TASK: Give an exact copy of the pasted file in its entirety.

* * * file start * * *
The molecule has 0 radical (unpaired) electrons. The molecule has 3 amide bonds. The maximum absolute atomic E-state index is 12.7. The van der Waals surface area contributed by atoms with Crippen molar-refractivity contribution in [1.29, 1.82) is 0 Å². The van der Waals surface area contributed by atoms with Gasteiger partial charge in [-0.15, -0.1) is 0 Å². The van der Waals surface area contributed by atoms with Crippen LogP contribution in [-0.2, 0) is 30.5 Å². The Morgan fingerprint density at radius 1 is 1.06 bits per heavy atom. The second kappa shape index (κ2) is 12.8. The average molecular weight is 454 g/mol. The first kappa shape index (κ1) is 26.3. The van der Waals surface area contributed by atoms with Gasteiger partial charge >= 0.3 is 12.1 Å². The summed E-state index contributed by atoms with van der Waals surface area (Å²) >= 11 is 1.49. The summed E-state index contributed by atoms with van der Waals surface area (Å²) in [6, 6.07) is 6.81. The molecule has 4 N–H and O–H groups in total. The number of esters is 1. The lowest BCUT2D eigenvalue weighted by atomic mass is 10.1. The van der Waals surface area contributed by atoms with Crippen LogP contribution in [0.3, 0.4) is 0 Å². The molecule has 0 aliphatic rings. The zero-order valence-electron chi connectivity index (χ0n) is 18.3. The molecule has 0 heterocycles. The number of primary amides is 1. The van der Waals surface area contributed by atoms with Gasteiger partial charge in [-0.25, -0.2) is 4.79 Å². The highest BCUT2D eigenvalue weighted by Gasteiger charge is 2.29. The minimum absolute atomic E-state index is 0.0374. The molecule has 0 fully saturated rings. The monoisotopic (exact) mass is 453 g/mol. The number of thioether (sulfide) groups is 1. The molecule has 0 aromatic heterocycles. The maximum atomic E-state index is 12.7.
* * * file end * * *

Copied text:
The molecule has 0 radical (unpaired) electrons. The molecule has 3 amide bonds. The maximum absolute atomic E-state index is 12.7. The van der Waals surface area contributed by atoms with Crippen molar-refractivity contribution in [1.29, 1.82) is 0 Å². The van der Waals surface area contributed by atoms with Gasteiger partial charge in [-0.15, -0.1) is 0 Å². The van der Waals surface area contributed by atoms with Crippen LogP contribution in [-0.2, 0) is 30.5 Å². The Morgan fingerprint density at radius 1 is 1.06 bits per heavy atom. The second kappa shape index (κ2) is 12.8. The average molecular weight is 454 g/mol. The first kappa shape index (κ1) is 26.3. The van der Waals surface area contributed by atoms with Gasteiger partial charge >= 0.3 is 12.1 Å². The summed E-state index contributed by atoms with van der Waals surface area (Å²) >= 11 is 1.49. The summed E-state index contributed by atoms with van der Waals surface area (Å²) in [6, 6.07) is 6.81. The molecule has 4 N–H and O–H groups in total. The number of esters is 1. The lowest BCUT2D eigenvalue weighted by atomic mass is 10.1. The van der Waals surface area contributed by atoms with Crippen LogP contribution in [0.3, 0.4) is 0 Å². The molecule has 0 aliphatic rings. The zero-order valence-electron chi connectivity index (χ0n) is 18.3. The molecule has 0 heterocycles. The number of primary amides is 1. The van der Waals surface area contributed by atoms with Gasteiger partial charge in [-0.25, -0.2) is 4.79 Å². The highest BCUT2D eigenvalue weighted by Gasteiger charge is 2.29. The minimum absolute atomic E-state index is 0.0374. The molecule has 0 fully saturated rings. The monoisotopic (exact) mass is 453 g/mol. The number of thioether (sulfide) groups is 1. The molecule has 0 aromatic heterocycles. The maximum atomic E-state index is 12.7.